September 02, 2020
During times of crisis, companies often slash marketing budgets with reckless abandon — but should they? Today’s global pandemic feels very different from the Great Recession not so long ago. People are still spending for goods and services, even getting antsy to open their wallets. They’re simply forced to buy online and have things delivered.
Maybe it’s time for companies to think differently, too. They should show some fortitude, tack into the wind, and double-down on marketing efforts. Wishful thinking? Perhaps.
The reality on the street, of course, is that many companies have cut marketing budgets in hopes of preserving the salesforce. Google took a hatchet to its marketing department, reducing the budget by half for the second part of this year and putting in place a hiring freeze. (For more on this, check out How to Keep Cool When Marketing Budgets Come Under Fire.)
This is the year of bad news piled on more bad news.
Forrester Research predicts that U.S. marketing spend will fall 28% by the end of 2021, in the most optimistic scenario. Offline media spending will continue its dramatic decrease for at least six to 12 months. Digital media spending’s pre-pandemic, double-digit growth rates have vanished. And agency spending is cratering, down about 40%, resulting in more than 60,000 lost agency jobs.
Can an election year, which usually drives a lot of marketing spend, reverse the tide? It’s far from certain, while a spike in infections in the fall sounds more likely.
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But this story is about making the case for an increase in marketing budgets, not drudging up cost-cutting news. Let’s start with signs of a different way of thinking.
One of the biggest signs came in late July. On its earnings call, McDonald’s said it will add $200 million to its 2020 “marketing war chest,” that is, its incremental marketing spend across the United States and top international markets. Additionally, McDonald’s will roll all of its previous Q2 marketing cuts — the company cut Q2 marketing spend by 70% in the U.S. — over to Q3 and Q4, leading to a surge in marketing spend for the rest of the year.
Unilever, Proctor & Gamble and other big brands have made similar commitments. Unilever, for instance, plans to put “significant investment” toward brand campaigns and innovations tailored to the pandemic in the second half of this year, a return to spending after keeping its “powder dry” in Q2.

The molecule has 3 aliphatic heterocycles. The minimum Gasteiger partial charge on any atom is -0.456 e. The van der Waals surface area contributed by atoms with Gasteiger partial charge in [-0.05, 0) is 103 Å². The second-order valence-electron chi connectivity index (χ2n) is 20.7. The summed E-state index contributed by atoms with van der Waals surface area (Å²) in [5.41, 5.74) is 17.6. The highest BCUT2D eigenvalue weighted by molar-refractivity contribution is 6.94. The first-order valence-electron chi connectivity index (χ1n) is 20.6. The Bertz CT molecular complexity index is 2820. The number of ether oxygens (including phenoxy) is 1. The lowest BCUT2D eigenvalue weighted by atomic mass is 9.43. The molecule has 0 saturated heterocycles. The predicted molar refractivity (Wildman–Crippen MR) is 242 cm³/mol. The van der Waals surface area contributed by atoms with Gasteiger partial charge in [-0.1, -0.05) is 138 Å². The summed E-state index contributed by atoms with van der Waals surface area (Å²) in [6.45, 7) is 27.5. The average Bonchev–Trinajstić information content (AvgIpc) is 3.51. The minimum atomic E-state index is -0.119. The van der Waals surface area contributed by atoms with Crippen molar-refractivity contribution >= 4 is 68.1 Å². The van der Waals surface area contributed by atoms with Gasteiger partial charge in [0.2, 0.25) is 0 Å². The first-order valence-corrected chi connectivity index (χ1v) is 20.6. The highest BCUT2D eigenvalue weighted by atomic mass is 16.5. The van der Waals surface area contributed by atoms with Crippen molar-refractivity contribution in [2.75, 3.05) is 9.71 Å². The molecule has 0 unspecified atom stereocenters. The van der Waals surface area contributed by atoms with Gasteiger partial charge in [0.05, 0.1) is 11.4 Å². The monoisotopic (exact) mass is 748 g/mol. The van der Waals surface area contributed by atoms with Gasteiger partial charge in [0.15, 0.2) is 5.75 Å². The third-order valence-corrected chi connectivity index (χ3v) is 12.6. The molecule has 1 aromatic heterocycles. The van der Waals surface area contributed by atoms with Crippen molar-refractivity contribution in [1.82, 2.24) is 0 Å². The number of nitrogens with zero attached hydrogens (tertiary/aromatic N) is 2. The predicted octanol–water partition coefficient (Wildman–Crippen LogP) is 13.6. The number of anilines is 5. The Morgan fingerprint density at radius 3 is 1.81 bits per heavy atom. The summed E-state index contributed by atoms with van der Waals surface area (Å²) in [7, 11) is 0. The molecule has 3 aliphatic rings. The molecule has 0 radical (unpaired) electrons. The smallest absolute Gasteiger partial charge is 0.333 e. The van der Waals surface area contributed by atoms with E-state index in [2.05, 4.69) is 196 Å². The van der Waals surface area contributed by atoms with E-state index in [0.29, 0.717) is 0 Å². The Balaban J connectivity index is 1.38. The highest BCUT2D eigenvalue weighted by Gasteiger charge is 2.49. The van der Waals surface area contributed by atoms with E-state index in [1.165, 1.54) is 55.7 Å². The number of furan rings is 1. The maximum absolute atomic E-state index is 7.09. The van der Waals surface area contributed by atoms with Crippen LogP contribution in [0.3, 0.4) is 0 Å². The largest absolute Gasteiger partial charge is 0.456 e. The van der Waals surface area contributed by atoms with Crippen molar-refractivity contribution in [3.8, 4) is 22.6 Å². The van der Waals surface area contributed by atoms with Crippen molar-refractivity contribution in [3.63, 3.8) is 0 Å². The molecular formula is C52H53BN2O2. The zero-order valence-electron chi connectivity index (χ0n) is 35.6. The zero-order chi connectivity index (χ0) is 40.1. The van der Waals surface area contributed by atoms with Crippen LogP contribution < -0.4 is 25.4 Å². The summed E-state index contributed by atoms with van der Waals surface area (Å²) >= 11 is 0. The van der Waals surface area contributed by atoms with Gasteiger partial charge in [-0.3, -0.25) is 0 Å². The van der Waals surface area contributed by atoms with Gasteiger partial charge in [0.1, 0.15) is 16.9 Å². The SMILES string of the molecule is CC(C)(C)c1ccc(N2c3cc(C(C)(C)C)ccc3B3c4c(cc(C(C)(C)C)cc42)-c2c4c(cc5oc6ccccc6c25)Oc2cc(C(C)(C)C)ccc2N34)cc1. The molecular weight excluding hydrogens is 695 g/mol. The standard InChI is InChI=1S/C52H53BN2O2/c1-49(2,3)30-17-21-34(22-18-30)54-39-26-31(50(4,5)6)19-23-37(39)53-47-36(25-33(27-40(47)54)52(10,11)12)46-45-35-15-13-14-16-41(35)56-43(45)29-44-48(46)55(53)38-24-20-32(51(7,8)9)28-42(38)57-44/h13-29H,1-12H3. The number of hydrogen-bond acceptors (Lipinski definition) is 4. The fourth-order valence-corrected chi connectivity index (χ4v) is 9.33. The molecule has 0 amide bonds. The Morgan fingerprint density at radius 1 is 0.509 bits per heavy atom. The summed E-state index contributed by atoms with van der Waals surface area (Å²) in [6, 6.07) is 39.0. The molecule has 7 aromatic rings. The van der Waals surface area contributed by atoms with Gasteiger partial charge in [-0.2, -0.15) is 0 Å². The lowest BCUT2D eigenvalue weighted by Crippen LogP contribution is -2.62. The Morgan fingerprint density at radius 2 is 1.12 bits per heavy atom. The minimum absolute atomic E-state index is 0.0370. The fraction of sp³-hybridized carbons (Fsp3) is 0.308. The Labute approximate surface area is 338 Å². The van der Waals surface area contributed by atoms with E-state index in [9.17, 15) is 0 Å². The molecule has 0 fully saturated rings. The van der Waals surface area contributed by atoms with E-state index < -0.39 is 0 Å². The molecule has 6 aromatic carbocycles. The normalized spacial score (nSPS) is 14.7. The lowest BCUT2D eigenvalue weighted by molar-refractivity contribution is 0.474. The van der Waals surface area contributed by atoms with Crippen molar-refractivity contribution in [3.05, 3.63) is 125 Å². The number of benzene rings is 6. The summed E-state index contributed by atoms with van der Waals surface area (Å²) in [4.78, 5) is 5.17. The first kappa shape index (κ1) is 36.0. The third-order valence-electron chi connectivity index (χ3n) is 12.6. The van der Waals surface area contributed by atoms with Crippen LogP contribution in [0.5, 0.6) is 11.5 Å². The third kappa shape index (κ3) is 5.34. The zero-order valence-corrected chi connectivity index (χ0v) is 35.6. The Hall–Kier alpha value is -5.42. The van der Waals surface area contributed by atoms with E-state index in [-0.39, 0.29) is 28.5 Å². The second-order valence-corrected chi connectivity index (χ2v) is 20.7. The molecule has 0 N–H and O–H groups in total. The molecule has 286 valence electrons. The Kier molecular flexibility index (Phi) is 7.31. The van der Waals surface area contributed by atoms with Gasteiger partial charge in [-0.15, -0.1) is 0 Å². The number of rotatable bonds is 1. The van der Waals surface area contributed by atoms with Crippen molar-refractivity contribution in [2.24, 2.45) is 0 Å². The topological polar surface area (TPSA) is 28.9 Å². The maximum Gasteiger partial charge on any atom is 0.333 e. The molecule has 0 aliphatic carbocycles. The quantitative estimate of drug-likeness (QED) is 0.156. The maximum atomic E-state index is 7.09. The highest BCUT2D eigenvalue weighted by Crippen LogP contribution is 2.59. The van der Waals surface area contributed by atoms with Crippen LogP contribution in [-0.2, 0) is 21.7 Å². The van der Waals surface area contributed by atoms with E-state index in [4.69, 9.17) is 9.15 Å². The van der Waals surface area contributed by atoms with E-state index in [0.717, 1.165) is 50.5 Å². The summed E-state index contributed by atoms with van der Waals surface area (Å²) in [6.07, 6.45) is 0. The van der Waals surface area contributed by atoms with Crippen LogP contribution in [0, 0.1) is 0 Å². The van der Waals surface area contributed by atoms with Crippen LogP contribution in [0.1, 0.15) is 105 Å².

Proctor & Gamble also ramped up its marketing spend amid the pandemic. “There’s a big upside here in terms of reminding consumers of the benefits that they’ve experienced with our brands and how they’ve [met] their family’s needs, which is why this is not a time to go off air,” CFO Jon Moeller told investors in April.
Companies are seeing the digital upside to the pandemic.
Many brands are securing talented, creative marketers to communicate the new digital customer experience and connect with embattled customers with empathetic messaging that speaks to their immediate needs. They’re investing in technology, such as marketing automation, to engage customers more efficiently and effectively and spending on media with flexible placement, performance guarantees, good cancelation terms and great targeting.
As the pandemic makes everything digital, media consumption has exploded along with e-commerce. This has cast digital marketing in a leading role. Digital marketing content influences e-commerce sales, as well as greases the wheels for digital sales reps to close deals. (For more on this, check out Save Digital Assets, Cut the Frontline.)
“Our advice is, don’t stop marketing,” says Keith Johnston, vice president and group director at Forrester Research, on the company’s podcast last month. “There’s lots of evidence that those who keep marketing, who stay resilient and adapt their businesses through times of crisis, actually come out the other end succeeding and, in many cases, completely dominating their category.”
Tom Kaneshige is the Chief Content Officer at the CMO Council. He creates all forms of digital thought leadership content that helps growth and revenue officers, line of business leaders, and chief marketers succeed in their rapidly evolving roles. You can reach him at firstname.lastname@example.org.
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